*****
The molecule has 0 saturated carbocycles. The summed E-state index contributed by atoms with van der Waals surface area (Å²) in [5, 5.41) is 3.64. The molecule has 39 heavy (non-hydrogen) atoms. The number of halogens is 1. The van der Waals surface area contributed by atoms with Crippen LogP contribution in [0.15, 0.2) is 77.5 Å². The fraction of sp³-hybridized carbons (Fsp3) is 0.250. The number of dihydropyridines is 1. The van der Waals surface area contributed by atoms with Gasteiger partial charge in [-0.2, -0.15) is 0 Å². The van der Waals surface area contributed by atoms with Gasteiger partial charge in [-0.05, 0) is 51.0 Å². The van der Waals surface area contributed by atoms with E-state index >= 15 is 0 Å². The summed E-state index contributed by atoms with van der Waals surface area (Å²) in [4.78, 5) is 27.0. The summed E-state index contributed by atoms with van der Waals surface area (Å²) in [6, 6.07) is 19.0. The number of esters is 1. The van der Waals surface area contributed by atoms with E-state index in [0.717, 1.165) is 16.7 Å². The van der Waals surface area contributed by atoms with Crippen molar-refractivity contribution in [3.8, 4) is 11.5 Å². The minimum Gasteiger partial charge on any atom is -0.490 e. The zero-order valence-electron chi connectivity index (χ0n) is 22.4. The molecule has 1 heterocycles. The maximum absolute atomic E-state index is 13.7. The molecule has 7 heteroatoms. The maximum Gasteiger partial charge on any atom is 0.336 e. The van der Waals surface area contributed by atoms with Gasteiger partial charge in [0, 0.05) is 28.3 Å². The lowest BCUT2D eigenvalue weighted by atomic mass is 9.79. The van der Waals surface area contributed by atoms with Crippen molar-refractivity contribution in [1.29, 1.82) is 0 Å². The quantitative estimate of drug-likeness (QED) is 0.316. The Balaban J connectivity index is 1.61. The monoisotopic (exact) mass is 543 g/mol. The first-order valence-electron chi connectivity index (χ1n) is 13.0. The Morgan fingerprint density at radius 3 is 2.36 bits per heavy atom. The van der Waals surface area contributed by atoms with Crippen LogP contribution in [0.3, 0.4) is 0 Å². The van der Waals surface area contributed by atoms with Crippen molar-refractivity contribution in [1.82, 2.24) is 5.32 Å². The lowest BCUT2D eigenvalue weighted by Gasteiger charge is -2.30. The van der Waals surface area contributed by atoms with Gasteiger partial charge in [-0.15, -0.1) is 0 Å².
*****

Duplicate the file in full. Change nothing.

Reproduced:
The molecule has 0 saturated carbocycles. The summed E-state index contributed by atoms with van der Waals surface area (Å²) in [5, 5.41) is 3.64. The molecule has 39 heavy (non-hydrogen) atoms. The number of halogens is 1. The van der Waals surface area contributed by atoms with Crippen LogP contribution in [0.15, 0.2) is 77.5 Å². The fraction of sp³-hybridized carbons (Fsp3) is 0.250. The number of dihydropyridines is 1. The van der Waals surface area contributed by atoms with Gasteiger partial charge in [-0.2, -0.15) is 0 Å². The van der Waals surface area contributed by atoms with Gasteiger partial charge in [-0.05, 0) is 51.0 Å². The van der Waals surface area contributed by atoms with E-state index >= 15 is 0 Å². The summed E-state index contributed by atoms with van der Waals surface area (Å²) in [4.78, 5) is 27.0. The summed E-state index contributed by atoms with van der Waals surface area (Å²) in [6, 6.07) is 19.0. The number of esters is 1. The van der Waals surface area contributed by atoms with E-state index in [0.717, 1.165) is 16.7 Å². The van der Waals surface area contributed by atoms with Crippen molar-refractivity contribution in [3.8, 4) is 11.5 Å². The minimum Gasteiger partial charge on any atom is -0.490 e. The zero-order valence-electron chi connectivity index (χ0n) is 22.4. The molecule has 1 heterocycles. The maximum absolute atomic E-state index is 13.7. The molecule has 7 heteroatoms. The maximum Gasteiger partial charge on any atom is 0.336 e. The van der Waals surface area contributed by atoms with Gasteiger partial charge in [0, 0.05) is 28.3 Å². The lowest BCUT2D eigenvalue weighted by atomic mass is 9.79. The van der Waals surface area contributed by atoms with Crippen molar-refractivity contribution in [1.29, 1.82) is 0 Å². The quantitative estimate of drug-likeness (QED) is 0.316. The Balaban J connectivity index is 1.61. The monoisotopic (exact) mass is 543 g/mol. The first-order valence-electron chi connectivity index (χ1n) is 13.0. The Morgan fingerprint density at radius 3 is 2.36 bits per heavy atom. The van der Waals surface area contributed by atoms with Crippen LogP contribution in [0.3, 0.4) is 0 Å². The van der Waals surface area contributed by atoms with Crippen molar-refractivity contribution in [1.82, 2.24) is 5.32 Å². The lowest BCUT2D eigenvalue weighted by Gasteiger charge is -2.30. The van der Waals surface area contributed by atoms with Gasteiger partial charge in [-0.15, -0.1) is 0 Å².